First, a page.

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  • January 19, 2017

My wife and I got several cooking appliances this holiday season. We got an amazing smoker that I will likely write about later; a multi-purpose Cuisinart thing to replace our electric griddle, waffle iron and George Foreman grill; and an Instant Pot to replace our crockpot, pressure cooker and rice maker. Unless you have been under a rock, the internet has been buzzing about the Instant Pot, for good reason. Last night we made a clam chowder so good, I felt like I had to share it. We made up the recipe, but I had a lot of help. First, we found the following recipes on the internet.

Instant Pot New England Clam Chowder
Pressure Cooker Recipe: New England Clam Chowder
New England Clam Chowder In Pressure Cooker Recipe
New England Clam Chowder (Pressure Cooker)
Lower Carb New England-Style Clam Chowder
Light Low-Carb New England Clam Chowder Recipe
SLOW COOKER LOW CARB CLAM CHOWDER WITH BACON
Creamy Paleo Clam Chowder
KETO CROCK POT CLAM CHOWDER

I even found a Ketogenic Diet Pressure Cooker Recipes cookbook that I plan to order. After that, I took my favorite ingredients from all of the above, together with advice gleaned from friends who have Instant Pots, Keto and Instant Pot groups on Facebook and of course, /r/ketorecipes and improvised the rest.

Kelly’s Keto Klam Kachow-der

I had to throw the family name in there because even accidentally being associated with a hate group is offensive and we can’t have that. That’s four K’s not 3. Besides, this recipe turned out so good it can only improve the family name.

Ingredients:

  • 1 lbs Bacon cut crosswise into pieces
  • 1 medium Onion chopped
  • 2 stalks Celery chopped
  • 1 head Cauliflower cut into florets
  • 3 10oz cans of Fancy Whole Baby Clams
  • 1 can Mushroom Pieces strained
  • 2 cans Chicken Stock (about 3 cups)
  • 1 tsp Ground Thyme
  • 1 tsp Salt
  • 1 tsp Old Bay Seafood Seasoning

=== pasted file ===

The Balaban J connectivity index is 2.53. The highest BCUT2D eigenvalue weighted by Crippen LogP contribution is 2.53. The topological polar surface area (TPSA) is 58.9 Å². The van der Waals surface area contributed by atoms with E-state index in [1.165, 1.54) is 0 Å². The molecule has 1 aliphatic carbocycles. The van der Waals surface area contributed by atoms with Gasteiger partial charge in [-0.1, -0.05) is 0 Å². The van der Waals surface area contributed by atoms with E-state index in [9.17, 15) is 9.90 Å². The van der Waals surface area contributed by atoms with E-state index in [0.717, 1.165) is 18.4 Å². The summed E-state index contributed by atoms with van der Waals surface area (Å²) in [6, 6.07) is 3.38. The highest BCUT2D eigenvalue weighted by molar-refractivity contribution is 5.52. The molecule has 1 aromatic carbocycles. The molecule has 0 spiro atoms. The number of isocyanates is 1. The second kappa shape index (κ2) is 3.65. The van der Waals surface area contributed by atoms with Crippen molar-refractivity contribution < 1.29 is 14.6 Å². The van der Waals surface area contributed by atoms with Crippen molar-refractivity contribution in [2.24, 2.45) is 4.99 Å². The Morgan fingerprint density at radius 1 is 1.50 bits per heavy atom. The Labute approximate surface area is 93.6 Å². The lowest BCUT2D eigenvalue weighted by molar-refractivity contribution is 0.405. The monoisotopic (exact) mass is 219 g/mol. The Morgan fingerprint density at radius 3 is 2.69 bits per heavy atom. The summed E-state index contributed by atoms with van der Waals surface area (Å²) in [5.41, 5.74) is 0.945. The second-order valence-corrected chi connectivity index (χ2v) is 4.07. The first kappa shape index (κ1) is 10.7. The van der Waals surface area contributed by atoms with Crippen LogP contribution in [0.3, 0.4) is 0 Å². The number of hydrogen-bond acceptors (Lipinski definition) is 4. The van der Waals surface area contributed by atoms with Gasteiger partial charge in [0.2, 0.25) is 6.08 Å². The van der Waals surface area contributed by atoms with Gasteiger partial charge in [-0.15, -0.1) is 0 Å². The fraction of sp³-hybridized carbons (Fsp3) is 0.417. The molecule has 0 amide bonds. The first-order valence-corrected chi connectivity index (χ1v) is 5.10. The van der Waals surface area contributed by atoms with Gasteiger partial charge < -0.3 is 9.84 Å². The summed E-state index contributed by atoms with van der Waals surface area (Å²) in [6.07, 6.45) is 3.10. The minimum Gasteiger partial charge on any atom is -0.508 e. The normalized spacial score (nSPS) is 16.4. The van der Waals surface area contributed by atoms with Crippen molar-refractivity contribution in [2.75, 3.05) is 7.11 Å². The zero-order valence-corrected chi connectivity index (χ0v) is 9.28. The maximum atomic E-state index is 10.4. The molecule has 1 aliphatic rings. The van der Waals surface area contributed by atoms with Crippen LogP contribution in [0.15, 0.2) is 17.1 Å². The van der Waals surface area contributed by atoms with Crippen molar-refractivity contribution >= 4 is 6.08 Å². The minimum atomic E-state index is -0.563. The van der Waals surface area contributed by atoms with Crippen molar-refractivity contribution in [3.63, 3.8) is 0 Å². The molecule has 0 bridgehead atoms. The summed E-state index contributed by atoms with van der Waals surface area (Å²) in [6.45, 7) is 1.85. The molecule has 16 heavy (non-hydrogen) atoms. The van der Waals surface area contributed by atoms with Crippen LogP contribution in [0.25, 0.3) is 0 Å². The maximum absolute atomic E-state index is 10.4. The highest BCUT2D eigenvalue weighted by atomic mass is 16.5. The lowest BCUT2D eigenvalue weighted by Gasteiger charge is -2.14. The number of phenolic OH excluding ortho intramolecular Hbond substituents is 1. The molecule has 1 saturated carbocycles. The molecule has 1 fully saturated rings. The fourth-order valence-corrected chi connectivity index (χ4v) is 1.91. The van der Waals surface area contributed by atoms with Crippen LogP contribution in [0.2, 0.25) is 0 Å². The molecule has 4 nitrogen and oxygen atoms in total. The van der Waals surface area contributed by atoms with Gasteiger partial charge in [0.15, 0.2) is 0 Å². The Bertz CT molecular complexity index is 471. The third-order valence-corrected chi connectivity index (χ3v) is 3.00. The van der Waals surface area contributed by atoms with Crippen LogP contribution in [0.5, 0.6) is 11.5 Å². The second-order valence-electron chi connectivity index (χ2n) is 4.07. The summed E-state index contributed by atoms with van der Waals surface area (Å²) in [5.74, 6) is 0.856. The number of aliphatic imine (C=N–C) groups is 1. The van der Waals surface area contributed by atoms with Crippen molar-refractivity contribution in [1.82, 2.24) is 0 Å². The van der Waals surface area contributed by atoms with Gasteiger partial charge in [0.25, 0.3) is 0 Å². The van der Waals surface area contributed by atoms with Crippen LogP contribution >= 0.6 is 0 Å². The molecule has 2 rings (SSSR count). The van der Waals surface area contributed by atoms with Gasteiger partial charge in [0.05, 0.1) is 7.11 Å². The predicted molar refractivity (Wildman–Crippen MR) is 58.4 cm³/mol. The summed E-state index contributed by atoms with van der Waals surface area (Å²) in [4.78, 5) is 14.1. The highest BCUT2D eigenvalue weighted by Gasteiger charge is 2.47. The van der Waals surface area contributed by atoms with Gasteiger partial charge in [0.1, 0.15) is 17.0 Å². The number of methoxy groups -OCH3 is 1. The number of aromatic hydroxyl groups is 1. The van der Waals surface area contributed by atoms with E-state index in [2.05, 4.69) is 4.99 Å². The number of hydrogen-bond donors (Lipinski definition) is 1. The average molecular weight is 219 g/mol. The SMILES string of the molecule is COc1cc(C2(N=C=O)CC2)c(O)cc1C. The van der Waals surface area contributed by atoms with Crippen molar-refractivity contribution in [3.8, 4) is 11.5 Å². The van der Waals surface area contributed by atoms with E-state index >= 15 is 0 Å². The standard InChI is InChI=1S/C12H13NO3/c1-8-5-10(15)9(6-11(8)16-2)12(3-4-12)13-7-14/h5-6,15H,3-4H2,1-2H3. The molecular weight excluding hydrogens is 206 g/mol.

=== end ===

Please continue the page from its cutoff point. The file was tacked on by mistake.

• 1 tsp Garlic Powder
  • 8oz Cream Cheese softened
  • 1/2 stick Butter melted
  • 2 cups Heavy Cream

Directions:

  • Saute Bacon in non-stick pan
  • Add Onions and stir occasionally until Bacon is cooked and Onions are caramelized
  • Empty the contents of the pan into the Instant Po
  • Deglaze the pan with the juice from the canned clams and pour into Instant Pot

    This is not how I did it, but how I will do it again. I had tried to saute the Bacon and Onions in the Instant Pot but the bottom was getting crusty and it didn’t seem to get hot enough to caramelize the onions. I remembered being told that the Instant Pot might not come to pressure if the bottom was scorched so I transferred it to a non-stick pan and my wife finished frying it up while I deglazed the Instant Pot on Saute with the Clam juice.

  • Add Clams, Mushrooms, Celery and Cauliflower (should fill the Instant Pot 2/3 to 3/4 full, stirring will distribute the Bacon, Clams and Mushrooms among the florets and settle the contents a bit in case you are worried)
  • Add Chicken Stock (This should bring the water level upto about the level of the ingredients)
  • Close lid, press the Soup button and select Low Pressure (it should default to 30 minutes)
  • When done, do a Quick Release (which took 4 minutes), add remaining ingredients, stir thoroughly and serve
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  • July 11, 2015

I just finished my first week as a full stack web developer. It was awesome, mostly because of the great people I get to work with, but also because there were so many new things to learn. Developing on a Mac, using Git and Github for source control, PivotalTracker for scrum management, Slack for chatting with everyone whether they are in the office or not, oh yeah and Google Apps for everything else. Aside from the technology change there is also a culture change. Where at Microsoft, I worked in my own private office and everyone used email to communicate with everyone, even if they were in the office next door. Here, the whole company is in one big room and so you just look up and chat with whoever or maybe they slide their chair (or roll their yoga ball for the younger employees) over and work in a spontaneous group. So what did I learn in my first week?

  • I learned many keyboard shortcuts for Gmail, Atom & iTerm.
  • I learned tons of markdown and the differences in how it is parsed and displayed in Atom and on Github.
  • I learned how to archive repos from Github and connect to file servers on Macs.
  • I learned how to identify merged branches on Git.
  • I learned how to identify unmerged branches on Git and create bundles of all the changes in a branch.
  • I learned how to do Pull Requests and Code Reviews on Github.
  • I learned where the /etc/hosts file is on Windows and why I’d want to use it.
  • Finally, I learned about the .gitattributes file, but that deserves its own post.